Pulling strings to launch the big ones: Albuquerque’s Balloon Fiesta

We're up!

We’re up!

Far be it from us to pretend to be experts on what makes a successful balloon launch.  But as we said in our first post in this series, Best advice for Albuquerque’s Balloon Fiesta, with just a plain ol’ general admission ticket (prices here) you can stand on the launch field and watch crews fire up the big ones right before your very own eyes.

Crew power!!!

Crew power!!!

We never observed the process from start to finish.  Since it was our first experience at Albuquerque International Balloon Fiesta, we had a hard time focusing: “Look here.  No, here.  Wait, there goes another one.  OMG!  They’ve almost got that orange one up.”  And so, we flitted — running even — to watch another and then another and another.

A crowded launch field as spectators move in to watch balloons lift off at the Special Shapes Rodeo.

A crowded launch field as spectators move in to watch balloons lift off at the Special Shapes Rodeo.

Basically, though, launches go a little like this.  You spread out the balloon on top of a tarp on top of the field. Then you (and your best friends, family, and whoever else you can conscript) tilt the basket on its side while holding the strings attached to the balloon.

Initially, you get the balloon straightened out and hold the strings attached to the balloon.

Initially, you get the balloon straightened out and hold the strings attached to the balloon.

You send up flames to heat the air and inflate the balloon — holding on, tugging, straightening.

Then you (well, some folks at least) check for tears, infirmities, places of stress, etc.

Checking the interior -- one more time!

Checking the interior — one more time!

Add air. Hold on tight.

Add air. Hold on tight.

And then you get ready for the big upturn as the hot air balloon rises, positioning the basket upright, while the crew hangs on.

When the riders climb in, they give a signal that it’s time to launch.

Waving to the crowd and crew at Albuquerque's Balloon Fiesta.

Waving to the crowd and crew at Albuquerque’s Balloon Fiesta.

And the crowd yells.  You, however, just stand there in awe of the magic of lift-off in the early morning air!

The crowd cheers on the Wells Fargo balloon as it nears lift-off!

The crowd cheers on the Wells Fargo balloon as it nears lift-off!

Because basically that’s what we love to see — the up, up, and away part — as balloons float through the New Mexico skies to who knows where.  And you can’t take pictures fast enough!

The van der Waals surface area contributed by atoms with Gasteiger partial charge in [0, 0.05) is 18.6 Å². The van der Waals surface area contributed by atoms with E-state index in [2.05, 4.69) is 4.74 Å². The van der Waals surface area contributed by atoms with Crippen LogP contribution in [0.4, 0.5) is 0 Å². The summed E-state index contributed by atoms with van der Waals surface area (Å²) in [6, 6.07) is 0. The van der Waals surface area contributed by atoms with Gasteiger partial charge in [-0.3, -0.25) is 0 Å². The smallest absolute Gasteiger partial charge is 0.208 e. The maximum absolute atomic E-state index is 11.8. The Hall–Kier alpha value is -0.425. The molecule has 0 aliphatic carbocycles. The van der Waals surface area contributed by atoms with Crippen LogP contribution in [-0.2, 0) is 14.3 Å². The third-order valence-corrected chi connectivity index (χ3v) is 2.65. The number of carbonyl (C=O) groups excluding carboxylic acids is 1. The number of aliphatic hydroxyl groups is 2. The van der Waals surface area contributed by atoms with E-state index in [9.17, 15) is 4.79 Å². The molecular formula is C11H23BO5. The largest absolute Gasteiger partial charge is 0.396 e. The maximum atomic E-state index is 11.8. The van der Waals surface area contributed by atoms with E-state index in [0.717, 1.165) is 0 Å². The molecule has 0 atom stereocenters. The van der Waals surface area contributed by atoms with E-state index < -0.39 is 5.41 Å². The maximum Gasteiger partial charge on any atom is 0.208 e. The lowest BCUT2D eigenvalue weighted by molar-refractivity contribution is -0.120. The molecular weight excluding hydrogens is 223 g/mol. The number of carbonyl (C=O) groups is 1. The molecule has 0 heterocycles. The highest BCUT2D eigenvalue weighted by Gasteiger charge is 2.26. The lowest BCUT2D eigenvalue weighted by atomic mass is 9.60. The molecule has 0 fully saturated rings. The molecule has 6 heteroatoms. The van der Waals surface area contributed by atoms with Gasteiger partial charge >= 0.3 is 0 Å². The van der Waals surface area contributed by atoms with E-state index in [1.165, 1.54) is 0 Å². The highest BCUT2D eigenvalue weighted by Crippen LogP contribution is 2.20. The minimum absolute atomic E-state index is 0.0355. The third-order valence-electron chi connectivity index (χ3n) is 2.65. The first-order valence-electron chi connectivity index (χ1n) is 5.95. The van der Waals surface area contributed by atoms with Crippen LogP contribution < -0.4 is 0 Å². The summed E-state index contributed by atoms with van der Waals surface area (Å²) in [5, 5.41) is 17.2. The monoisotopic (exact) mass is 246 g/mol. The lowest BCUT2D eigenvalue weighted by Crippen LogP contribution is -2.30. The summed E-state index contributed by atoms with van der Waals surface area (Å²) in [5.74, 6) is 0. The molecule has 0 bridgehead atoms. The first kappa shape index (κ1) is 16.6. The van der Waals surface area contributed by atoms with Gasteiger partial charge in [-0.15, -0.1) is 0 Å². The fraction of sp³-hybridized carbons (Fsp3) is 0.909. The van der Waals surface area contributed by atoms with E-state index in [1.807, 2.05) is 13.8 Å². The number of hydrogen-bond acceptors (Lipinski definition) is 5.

Into the sky -- at Albuquerque's Balloon Fiesta

Into the sky — at Albuquerque’s Balloon Fiesta

For more information:

Albuquerque International Balloon Fiesta: balloonfiesta.com

Guest Guide 2015

About Oh, the Places We See

Met at University of Tennessee, been married for 47 years, and still passionate about travel whether we're volunteering with Habitat Global Village, combining work at Discovery with pleasure, or just seeing the world. Hope you'll join us as we try to see it all while we can!
This entry was posted in Balloon Fiesta 2014, Boomer Travel, New Mexico, Travel and tagged , , , , , . Bookmark the permalink.

10 Responses to Pulling strings to launch the big ones: Albuquerque’s Balloon Fiesta

  1. twobrownfeet says:

    We’ve never tried a balloon ride. Looks like a lot of fun! Loved all the pics! 🙂

  2. thatssojacob says:

    What a beautiful place to see, totally on my bucket list! The world’s most photographed event for a reason.

    By the way, you’ve been chosen as one of today’s nine blogs in That’s So Jacob’s Ninth Month Blog Challenge (http://www.thatssojacob.wordpress.com)! I challenge you to find nine blogs you find interesting and give them a comment to brighten their day…well, eight other blogs and mine 🙂 Copy this message in your comment and enjoy your new blog friends!

    • Thanks so much for including us in your Ninth Month Blog Challenge. I’ll see what I can do to spread the joy! Appreciate your taking the time to take a look at this post on Balloon Fiesta, a special event indeed!

  3. LuAnn says:

    One day we hope to get there. I was fortunate enough to help the crew and take a ride at a balloon festival in Scottsdale, AZ many years ago…great fun!

  4. These balloon events are very colorful affairs Rusha, and I’ve always wanted to attend one just for the colors and interesting shapes. Good info on how they get the balloons up. I’m sure it’s touchy business. ~James

    • Thanks so much for taking a look at this colorful, fascinating event. You are so right — it is touchy business launching these balloons. We attended two afternoon sessions, but the balloons weren’t allowed to fly, so to speak. Wind was the culprit. I’ll write about it later, but there are three flags that fly: green flag means GO, yellow flag means MAYBE, and red flag means the event has been called off for that session. So sad, but safety first.

  5. lulu says:

    I’ve only experienced this once and loved every minute of it.

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